Marco Island Florida 

2-lane span for southbound traffic

January 7, 2004

The Marco Island Jude Jolly Bridge will get a two-lane expansion if Florida Department of Transportation (FDOT) plans keep to the current design configuration, FDOT spokesman Debbie Tower said Jan. 5.

The existing bridge would be left intact, and its two lanes would be used for northbound traffic leaving the island. A new two-lane span would be built west of the existing bridge, on the Marco Island Yacht Club side. Its two lanes would be used to bring traffic onto the island and would include a pedestrian sidewalk, Tower said.

It's hoped the plan will remedy the late-afternoon backups that are becoming more frequent during peak-season winter months, when the island's population more than doubles.

Residents and visitors might have to wait until 2005 to see any construction work begin, however. The bridge expansion project is the No. 2 priority on the local Metropolitan Planning Organization's unfunded list for Collier County.

Adding a two-lane span to carry southbound traffic would cost $17 million to $20 million, early estimates show.

FDOT officials don't expect to need any land from the Yacht Club to fit the new span onto the island's main entrance.

"We are still early in our design effort," Tower said. "We have done the kind of work that gives us the initial alignment.

Our next step will get us more involved in the determination of what sort of right-of-way needs we'll have. We're hoping we won't need any right of way, but we'll know as we get farther along."

Peak-season traffic backups, which occur when motorists traveling North Collier Boulevard merge from four lanes to two as they cross the 35-year-old bridge, already are common this year. Marco Island police have stepped up patrols near the bridge to help offset the increase in traffic accidents, which occur frequently where the lanes merge onto the bridge.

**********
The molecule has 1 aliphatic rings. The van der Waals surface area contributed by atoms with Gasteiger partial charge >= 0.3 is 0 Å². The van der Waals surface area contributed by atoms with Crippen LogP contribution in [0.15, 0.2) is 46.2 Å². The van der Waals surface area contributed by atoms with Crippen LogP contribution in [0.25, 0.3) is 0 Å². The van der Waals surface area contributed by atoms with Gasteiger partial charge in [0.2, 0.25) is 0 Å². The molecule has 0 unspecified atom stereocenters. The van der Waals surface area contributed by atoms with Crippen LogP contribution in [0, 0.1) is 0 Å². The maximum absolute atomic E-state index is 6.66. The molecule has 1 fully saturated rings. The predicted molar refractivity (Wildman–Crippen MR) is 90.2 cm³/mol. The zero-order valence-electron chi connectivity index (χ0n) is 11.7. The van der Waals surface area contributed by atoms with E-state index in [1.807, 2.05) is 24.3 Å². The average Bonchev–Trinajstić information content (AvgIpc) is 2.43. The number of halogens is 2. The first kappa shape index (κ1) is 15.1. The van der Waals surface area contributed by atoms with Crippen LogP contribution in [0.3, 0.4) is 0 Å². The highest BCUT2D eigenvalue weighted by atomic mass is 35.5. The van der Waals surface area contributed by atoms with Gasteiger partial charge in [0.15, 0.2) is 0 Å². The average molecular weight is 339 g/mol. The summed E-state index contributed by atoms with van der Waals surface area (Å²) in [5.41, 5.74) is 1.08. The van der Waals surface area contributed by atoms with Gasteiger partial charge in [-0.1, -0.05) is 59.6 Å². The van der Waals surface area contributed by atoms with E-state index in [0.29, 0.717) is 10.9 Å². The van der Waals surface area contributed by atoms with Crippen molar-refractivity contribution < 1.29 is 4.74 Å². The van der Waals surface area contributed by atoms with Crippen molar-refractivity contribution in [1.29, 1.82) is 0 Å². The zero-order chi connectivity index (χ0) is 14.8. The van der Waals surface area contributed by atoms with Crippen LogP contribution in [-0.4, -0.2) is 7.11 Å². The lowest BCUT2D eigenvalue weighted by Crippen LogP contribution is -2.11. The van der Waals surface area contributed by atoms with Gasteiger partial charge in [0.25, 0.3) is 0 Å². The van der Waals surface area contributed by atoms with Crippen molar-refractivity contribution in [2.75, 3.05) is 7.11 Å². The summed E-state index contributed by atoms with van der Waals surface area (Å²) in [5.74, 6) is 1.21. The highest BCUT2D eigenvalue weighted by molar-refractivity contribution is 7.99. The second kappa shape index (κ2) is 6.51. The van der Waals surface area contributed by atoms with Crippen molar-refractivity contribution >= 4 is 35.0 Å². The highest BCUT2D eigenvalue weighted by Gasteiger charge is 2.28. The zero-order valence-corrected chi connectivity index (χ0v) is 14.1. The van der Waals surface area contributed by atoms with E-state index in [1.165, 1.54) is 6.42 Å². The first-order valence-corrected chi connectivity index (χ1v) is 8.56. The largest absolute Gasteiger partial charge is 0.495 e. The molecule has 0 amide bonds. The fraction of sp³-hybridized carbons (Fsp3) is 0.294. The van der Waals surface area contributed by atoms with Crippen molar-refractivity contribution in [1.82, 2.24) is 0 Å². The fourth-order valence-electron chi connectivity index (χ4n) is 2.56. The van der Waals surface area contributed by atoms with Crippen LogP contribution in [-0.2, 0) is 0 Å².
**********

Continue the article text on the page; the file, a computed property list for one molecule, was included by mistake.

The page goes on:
Traffic counts show that the structure is handling twice the traffic it carried in 1987. Traffic counts taken in 2002 show that an average of 23,000 vehicles use the bridge daily. In 1987, the bridge handled an average of 12,359 cars per day.

Peak-season counts hit an average of 32,879 per day in January, February and March 2002.

Peak-season counts normally double the annual average daily total, Tower said.

Based on core samples and other determining measures, FDOT officials have decided that the existing structure is sound and its two lanes can be used to carry northbound traffic away from the island, Tower said.

Once design work is complete, sometime in 2004, FDOT staff will answer the right-of- way question. If any is needed, that portion of the project would be paid for before the state agency would seek construction money.

The state normally budgets money for construction of an unfunded project once design and right-of-way acquisition is completed, Tower said.

 


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